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J Pharmacol Exp Ther. 2003 Feb;304(2):855-61.

Blockade of the thrombin receptor protease-activated receptor-1 with a small-molecule antagonist prevents thrombus formation and vascular occlusion in nonhuman primates.

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  • 1Johnson & Johnson Pharmaceutical Research and Development, Spring House, Pennsylvania 19477, USA.

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  • J Pharmacol Exp Ther. 2003 Apr;305(1):402.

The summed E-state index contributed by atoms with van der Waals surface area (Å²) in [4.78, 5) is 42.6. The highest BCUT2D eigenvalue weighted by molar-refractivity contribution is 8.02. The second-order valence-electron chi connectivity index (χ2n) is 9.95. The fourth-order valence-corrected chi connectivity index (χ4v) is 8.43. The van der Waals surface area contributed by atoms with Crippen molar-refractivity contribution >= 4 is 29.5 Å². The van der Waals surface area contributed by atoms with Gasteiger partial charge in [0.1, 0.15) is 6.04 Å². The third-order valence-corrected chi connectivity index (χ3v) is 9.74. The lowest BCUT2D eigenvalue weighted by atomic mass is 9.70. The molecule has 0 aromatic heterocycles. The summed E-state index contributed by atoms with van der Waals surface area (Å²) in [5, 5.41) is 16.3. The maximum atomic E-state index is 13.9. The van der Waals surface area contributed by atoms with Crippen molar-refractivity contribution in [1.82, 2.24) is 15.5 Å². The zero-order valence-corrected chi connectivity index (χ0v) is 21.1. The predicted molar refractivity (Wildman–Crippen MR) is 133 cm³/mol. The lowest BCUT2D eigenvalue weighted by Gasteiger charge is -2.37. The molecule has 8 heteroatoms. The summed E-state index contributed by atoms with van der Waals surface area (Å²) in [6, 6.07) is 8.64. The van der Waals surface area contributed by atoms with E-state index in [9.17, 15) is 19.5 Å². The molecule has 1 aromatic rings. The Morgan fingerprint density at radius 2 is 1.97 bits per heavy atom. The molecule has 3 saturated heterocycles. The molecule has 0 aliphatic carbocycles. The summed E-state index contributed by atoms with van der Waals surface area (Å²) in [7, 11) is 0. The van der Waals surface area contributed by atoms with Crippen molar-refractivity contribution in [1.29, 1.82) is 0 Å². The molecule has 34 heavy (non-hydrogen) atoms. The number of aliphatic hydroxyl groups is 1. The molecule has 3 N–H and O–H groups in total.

Although it is well recognized that human platelet responses to alpha-thrombin are mediated by the protease-activated receptors PAR-1 and PAR-4, their role and relative importance in platelet-dependent human disease has not yet been elucidated. Because the expression profile of PARs in platelets from nonprimates differs from humans, we used cynomolgus monkeys to evaluate the role of PAR-1 in thrombosis. Based on reverse transcription-polymerase chain reaction, PAR expression in platelets from cynomolgus monkeys consisted primarily of PAR-1 and PAR-4, thereby mirroring the profile of human platelets. We probed the role of PAR-1 in a primate model of vascular injury-induced thrombosis with the selective PAR-1 antagonist (alpha S)-N-[(1S)-3-amino-1-[[(phenylmethyl)amino]carbonyl]propyl]-alpha-[[[[[1-(2,6-dichlorophenyl)methyl]-3-(1-pyrrolidinylmethyl)-1H-indazol-6-yl]amino]carbonyl]amino]-3,4-difluorobenzenepropanamide (RWJ-58259). After pretreatment with RWJ-58259 or vehicle, both carotid arteries of anesthetized monkeys were electrolytically injured and blood flow was monitored for 60 min. Time to occlusion was significantly extended after RWJ-58259 administration (27 +/- 3 to 53 +/- 8 min; p < 0.048). Vessels from three of the five treated animals remained patent. Ex vivo platelet aggregation measurements indicated complete PAR-1 inhibition, as well as an operational PAR-4 response. Immunohistochemical staining of mural thrombi with antibodies to the platelet marker CD61 and fibrinogen indicated that RWJ-58259 significantly reduced thrombus platelet deposition. Drug treatment had no effect on key hematological or coagulation parameters. Our results provide direct evidence that PAR-1 is the primary receptor that mediates alpha-thrombin's prothrombotic actions in primates and suggest that PAR-1 antagonists may have potential for the treatment of thrombotic disorders in humans.

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